In a statement in favor of removing the ban, San Jose Police Chief Garcia said, “Regulated delivery is a better option than the illegal delivery currently happening in San Jose.” Garcia added that the new ordinance meets the needs of elderly and disabled patients and helps quash the illegal delivery services. At the time, more than 30 prominently advertised unlicensed delivery services had emerged in San Jose since the enactment of the initial ordinance banning the practice.
The City Council believed these benefits outweighed the potential risks Garcia noted, such as an increased likelihood of diversion to underage patients and crimes against drivers delivering medical marijuana.
The San Jose ordinance closely regulates the delivery of medical marijuana. Delivery vehicles must be inspected by San Jose Police Department and outfitted with GPS, cameras and a secure lockbox. Drivers must be employees of the licensed dispensary and undergo background checks.
Prior to beginning delivery operations, licensed dispensaries must go through an additional review process and receive a registration notice. San Jose issued its first registration notice in February 2017 and currently only two dispensaries, Elemental Wellness and The Guild San Jose, are registered to deliver medical marijuana in the city. Any other company delivering medical marijuana in San Jose faces fines of up to $50,000 per offense per day.
Nevertheless, various technology companies have entered the space as “delivery facilitators.” These services, such as San-Francisco based Eaze, works with registered dispensaries to deliver medical marijuana to the patient’s door, facilitating the transaction but never touching the medical marijuana products. Upon receiving an order from a patient, Eaze submits the request to Guild which performs the delivery.
Delivery of medical marijuana in Los Angeles
In Los Angeles, few marijuana regulations were established in the two decades following the 1996 enactment of CUA. As medical marijuana businesses claimed a right to open and operate under the vague state law, Los Angeles voters passed Proposition D in 2013. The proposition prohibited medical marijuana businesses in the city but granted to certain businesses a “limited immunity” from the enforcement of the prohibition. To receive this limited immunity, the medical marijuana business must have opened prior to Sept. 14, 2007 and satisfy other requirements and restrictions.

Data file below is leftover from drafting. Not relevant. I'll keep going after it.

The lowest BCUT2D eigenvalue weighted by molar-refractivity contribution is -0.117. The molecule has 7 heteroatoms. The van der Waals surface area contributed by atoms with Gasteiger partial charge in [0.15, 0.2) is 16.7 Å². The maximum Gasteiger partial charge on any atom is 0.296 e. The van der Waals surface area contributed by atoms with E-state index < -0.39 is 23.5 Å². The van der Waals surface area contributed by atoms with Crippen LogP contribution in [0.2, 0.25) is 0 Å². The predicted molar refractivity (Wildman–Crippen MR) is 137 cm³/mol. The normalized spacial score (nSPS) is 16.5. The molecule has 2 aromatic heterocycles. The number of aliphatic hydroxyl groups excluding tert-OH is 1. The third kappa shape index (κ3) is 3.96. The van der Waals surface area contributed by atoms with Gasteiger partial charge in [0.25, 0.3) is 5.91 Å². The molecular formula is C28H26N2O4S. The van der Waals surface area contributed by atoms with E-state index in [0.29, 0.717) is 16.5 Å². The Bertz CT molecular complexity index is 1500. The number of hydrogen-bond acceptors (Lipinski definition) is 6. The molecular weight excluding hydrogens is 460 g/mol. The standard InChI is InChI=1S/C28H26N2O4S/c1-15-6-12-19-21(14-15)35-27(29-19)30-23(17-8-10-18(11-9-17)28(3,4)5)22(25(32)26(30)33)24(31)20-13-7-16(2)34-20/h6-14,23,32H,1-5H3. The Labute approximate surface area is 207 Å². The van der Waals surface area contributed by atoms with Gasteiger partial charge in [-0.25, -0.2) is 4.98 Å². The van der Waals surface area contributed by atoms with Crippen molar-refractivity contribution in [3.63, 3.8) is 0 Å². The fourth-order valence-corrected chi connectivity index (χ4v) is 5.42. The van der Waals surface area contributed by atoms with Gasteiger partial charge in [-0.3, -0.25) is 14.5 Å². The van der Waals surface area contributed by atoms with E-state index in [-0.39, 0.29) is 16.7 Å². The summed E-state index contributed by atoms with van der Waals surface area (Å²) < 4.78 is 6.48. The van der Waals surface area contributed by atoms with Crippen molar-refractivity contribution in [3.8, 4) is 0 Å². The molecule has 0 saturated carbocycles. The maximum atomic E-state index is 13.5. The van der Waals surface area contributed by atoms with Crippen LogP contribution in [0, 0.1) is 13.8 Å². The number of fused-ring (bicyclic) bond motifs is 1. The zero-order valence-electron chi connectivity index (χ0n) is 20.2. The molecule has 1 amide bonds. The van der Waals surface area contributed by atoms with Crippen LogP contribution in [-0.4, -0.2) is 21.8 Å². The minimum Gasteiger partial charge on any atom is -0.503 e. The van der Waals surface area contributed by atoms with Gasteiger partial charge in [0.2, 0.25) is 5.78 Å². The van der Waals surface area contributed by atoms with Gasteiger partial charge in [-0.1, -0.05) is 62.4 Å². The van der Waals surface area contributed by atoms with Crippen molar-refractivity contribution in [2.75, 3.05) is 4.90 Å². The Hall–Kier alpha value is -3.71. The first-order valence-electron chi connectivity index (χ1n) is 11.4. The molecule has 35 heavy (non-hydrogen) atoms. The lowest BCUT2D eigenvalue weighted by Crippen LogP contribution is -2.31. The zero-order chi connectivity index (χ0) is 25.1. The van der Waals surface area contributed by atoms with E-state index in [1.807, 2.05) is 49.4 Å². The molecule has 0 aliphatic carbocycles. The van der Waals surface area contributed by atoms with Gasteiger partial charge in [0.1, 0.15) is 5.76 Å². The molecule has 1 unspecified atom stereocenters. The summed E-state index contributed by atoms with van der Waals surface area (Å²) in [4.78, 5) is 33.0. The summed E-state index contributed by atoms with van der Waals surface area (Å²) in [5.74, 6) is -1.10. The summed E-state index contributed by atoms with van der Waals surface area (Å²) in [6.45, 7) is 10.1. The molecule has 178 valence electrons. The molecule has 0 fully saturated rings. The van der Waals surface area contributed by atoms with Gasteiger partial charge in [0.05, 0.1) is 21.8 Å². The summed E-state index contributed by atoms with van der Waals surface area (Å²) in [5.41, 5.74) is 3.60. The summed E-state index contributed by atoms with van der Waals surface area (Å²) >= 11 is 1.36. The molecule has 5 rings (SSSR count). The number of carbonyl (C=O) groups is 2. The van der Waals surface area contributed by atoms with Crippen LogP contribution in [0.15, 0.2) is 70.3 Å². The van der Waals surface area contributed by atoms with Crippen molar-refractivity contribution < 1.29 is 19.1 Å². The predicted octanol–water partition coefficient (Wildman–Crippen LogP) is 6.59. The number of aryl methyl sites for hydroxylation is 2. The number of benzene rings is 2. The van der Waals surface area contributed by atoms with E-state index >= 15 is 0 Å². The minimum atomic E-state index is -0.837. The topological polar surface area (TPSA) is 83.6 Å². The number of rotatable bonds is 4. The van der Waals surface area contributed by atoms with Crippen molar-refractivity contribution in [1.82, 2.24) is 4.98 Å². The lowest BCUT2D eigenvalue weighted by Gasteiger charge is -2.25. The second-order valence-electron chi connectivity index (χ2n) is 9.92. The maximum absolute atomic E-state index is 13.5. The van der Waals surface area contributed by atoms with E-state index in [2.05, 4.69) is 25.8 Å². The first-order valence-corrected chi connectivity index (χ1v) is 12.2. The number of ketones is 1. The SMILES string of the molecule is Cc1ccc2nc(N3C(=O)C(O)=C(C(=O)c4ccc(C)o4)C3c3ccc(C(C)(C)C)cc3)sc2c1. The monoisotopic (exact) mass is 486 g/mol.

Proposition D does not provide immunity from enforcement for a medical marijuana business made up of a vehicle that is transporting, delivering or distributing medical marijuana, according to the city attorney's office.
Los Angeles City Attorney Mike Feur has relied on Proposition D to strongly oppose medical marijuana delivery services. In 2014, he shut down Nestdrop, which marketed itself as the country’s first app-based, on-demand medical marijuana delivery service. With a business model similar to that of Eaze, Nestdrop argued that it is not subject to Proposition D regulations because it is a technology service company.
However, since delivery of medical marijuana is illegal in Los Angeles, the city attorney prevailed in his argument that Nestdrop’s business model amounts to abetting illegal activity. An appellate court agreed that although the app itself may not necessarily be illegal, Nestdrop was facilitating violations of Proposition D.
A second Los Angeles medical marijuana delivery service was shut down in May 2016 when city prosecutors entered into a judicially enforced agreement with the popular medical marijuana delivery company Speed Weed to cease its operations in Los Angeles.
In 2017, Los Angeles voters approved Proposition M which allows the city to license marijuana businesses. Although the measure did not address the legality of delivery medical marijuana services, it gives the Los Angeles City Council broad authority to create a licensing scheme and operating rules for marijuana businesses.
As the City Council begins to establish a new framework to regulate medical marijuana issues, proponents are urging City Councilmembers to re-address the question of medical marijuana delivery. If the Los Angeles City Council agrees with San Jose that the benefits of regulated delivery services outweigh the illegal alternative, legal delivery of medical marijuana may soon become a reality in Los Angeles.
Michael Rosenblum is a corporate and securities associate in the firm's Los Angeles office.